The Supreme Court further clarified the state of mind required to commit indirect patent infringement with its May 26, 2015, decision in Commil USA, LLC v. Cisco Systems, Inc. In particular, the Court (i) held that a defendant’s beliefs regarding invalidity are irrelevant to establishing indirect infringement, and (ii) reiterated that the knowledge requirement includes both knowledge of the patent and knowledge that the induced acts constitute infringement, as set forth in Global Tech Appliances, Inc. v. SEB S.A., 563 U.S. __ (2011). The decision may be viewed as a mixed bag for plaintiffs and defendants alike—while it eliminated one simple (if short-lived) defense to indirect infringement, the Court also reinforced the exacting knowledge standard for establishing indirect infringement set forth in Global-Tech.
In Commil, the plaintiff alleged that Cisco had induced infringement of certain wireless networking patents. In response, Cisco sought to introduce evidence that it had a good-faith belief that the asserted claims were invalid as a defense to the inducement claim. The district court excluded that evidence as inapplicable to the inducement claim, but the Federal Circuit reversed. The court held that because “one cannot infringe an invalid patent,” evidence of a good-faith belief of invalidity could negate the intent needed to establish inducement. That holding established a new defense to inducement—for the first time, an accused infringer could avoid inducement liability through only a good-faith belief of invalidity, even if the asserted claims ultimately proved valid.
The Supreme Court rejected the Federal Circuit’s conclusion. The Court emphasized that infringement and validity are separate issues with distinct standards and burdens of proof and noted that the Federal Circuit’s holding would undermine the presumption of validity afforded to all issued patents. While it acknowledged that, in practical terms, an invalid patent cannot be infringed, the Supreme Court stressed that invalidity only provides a defense against liability for infringement, not against the fact of infringement itself. In other words, a successful invalidity defense “preclude[s] enforcement of a patent against otherwise infringing conduct.” Accordingly, the Court held that a defendant’s beliefs on invalidity are irrelevant to the issue of inducement.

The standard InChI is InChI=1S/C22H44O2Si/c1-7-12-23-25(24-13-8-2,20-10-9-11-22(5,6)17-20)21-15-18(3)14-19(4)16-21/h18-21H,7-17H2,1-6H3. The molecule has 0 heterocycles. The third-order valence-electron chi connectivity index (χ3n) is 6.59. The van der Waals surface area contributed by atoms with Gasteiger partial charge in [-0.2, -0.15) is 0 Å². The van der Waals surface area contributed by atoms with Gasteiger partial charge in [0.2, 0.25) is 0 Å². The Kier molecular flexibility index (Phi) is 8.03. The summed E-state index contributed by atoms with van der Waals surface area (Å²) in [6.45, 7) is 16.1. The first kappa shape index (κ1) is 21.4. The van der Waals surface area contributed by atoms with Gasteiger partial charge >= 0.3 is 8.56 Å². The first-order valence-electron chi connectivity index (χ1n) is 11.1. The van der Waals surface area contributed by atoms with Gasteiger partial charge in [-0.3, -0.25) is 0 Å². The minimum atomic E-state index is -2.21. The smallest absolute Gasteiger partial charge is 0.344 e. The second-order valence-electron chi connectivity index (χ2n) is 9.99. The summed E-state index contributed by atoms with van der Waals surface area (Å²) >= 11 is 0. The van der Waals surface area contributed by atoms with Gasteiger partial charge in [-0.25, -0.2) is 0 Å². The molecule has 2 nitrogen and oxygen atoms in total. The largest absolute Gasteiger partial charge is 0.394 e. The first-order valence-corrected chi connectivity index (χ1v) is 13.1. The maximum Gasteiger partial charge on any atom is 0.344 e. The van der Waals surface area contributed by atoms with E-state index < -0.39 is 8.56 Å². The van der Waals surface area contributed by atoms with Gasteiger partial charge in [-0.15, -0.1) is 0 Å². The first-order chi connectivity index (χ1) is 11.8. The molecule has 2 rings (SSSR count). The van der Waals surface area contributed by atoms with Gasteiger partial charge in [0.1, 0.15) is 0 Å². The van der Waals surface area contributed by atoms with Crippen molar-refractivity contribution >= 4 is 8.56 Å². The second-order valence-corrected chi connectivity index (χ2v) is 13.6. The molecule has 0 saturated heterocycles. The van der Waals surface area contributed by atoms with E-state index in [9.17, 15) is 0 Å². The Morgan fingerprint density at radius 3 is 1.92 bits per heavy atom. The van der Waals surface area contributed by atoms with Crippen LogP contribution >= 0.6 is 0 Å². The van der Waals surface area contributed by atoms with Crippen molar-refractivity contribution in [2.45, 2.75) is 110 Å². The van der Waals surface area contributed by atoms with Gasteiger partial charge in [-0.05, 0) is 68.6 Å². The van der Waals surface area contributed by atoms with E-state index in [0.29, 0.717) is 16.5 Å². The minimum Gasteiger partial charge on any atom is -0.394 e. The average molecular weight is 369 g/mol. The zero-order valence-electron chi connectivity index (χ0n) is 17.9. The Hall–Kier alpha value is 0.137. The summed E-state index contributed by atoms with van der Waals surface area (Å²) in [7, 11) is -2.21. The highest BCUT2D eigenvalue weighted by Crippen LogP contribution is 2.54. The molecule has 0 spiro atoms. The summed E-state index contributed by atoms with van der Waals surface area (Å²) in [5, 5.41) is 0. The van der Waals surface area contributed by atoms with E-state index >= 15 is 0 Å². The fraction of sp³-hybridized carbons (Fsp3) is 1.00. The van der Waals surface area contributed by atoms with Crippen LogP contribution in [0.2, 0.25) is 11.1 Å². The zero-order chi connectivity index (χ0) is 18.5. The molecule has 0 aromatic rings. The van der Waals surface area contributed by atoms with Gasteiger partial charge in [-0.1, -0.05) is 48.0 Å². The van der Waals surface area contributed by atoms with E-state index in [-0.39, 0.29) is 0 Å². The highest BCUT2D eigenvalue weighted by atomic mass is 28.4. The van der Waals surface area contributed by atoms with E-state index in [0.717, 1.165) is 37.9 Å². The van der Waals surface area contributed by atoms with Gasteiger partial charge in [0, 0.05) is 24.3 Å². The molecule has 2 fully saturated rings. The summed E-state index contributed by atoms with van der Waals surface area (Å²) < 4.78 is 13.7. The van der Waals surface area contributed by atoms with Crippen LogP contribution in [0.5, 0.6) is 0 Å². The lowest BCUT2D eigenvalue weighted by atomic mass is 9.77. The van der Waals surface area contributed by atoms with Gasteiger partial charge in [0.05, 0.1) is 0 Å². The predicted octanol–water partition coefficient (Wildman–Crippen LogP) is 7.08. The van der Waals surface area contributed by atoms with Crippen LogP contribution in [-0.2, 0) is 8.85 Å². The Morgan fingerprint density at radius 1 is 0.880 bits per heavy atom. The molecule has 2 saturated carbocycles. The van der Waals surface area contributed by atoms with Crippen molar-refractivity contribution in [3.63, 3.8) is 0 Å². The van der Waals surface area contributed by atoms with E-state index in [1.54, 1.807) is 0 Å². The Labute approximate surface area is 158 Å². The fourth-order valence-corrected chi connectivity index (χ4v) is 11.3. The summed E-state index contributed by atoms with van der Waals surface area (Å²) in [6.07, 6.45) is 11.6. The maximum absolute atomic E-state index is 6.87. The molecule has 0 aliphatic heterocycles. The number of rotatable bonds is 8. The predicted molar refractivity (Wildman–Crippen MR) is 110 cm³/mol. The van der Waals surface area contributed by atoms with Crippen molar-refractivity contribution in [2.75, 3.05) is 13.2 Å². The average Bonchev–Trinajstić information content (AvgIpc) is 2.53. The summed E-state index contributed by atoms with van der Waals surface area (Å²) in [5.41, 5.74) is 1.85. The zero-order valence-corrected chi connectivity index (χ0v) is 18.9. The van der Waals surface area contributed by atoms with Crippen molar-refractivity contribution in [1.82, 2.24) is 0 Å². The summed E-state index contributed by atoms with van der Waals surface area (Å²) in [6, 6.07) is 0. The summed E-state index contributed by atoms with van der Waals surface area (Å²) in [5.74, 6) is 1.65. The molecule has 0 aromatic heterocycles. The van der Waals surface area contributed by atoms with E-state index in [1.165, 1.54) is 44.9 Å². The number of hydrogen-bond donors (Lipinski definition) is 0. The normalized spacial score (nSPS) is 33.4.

Significantly, the Court also made a point of revisiting its earlier holding in Global-Tech and rejecting a narrow reading of that decision. Specifically, the plaintiff (supported by the government) urged that under Global-Tech, a defendant merely must have known of the asserted patent to satisfy the knowledge requirement for induced infringement. The Court emphatically rejected that position and repeated that inducement requires knowledge of the patent and knowledge that the induced acts would infringe. In so doing, the Court made clear that a party cannot be liable for induced or contributory infringement “if he did not know that the acts were infringing.” Interestingly, the Court added some concluding remarks generally decrying the proliferation of frivolous patent suits and underscoring the courts' “responsibility to ensure frivolous suits are dissuaded” through sanctions and fee awards.
Thus, while Commil may look like a pro-patentee decision in its core holding, the decision gives defendants at least two reasons to remain upbeat. Even though the Supreme Court eliminated one state-of-mind defense to escape indirect infringement liability, it removed any doubt that, on the issue of infringement itself, insufficient knowledge is a strong defense. Moreover, as a coda to the opinion, the Supreme Court went out of its way to criticize weak patent suits and remind district courts that they have numerous options for discouraging frivolous cases, including Rule 11 and 35 U.S.C. § 285.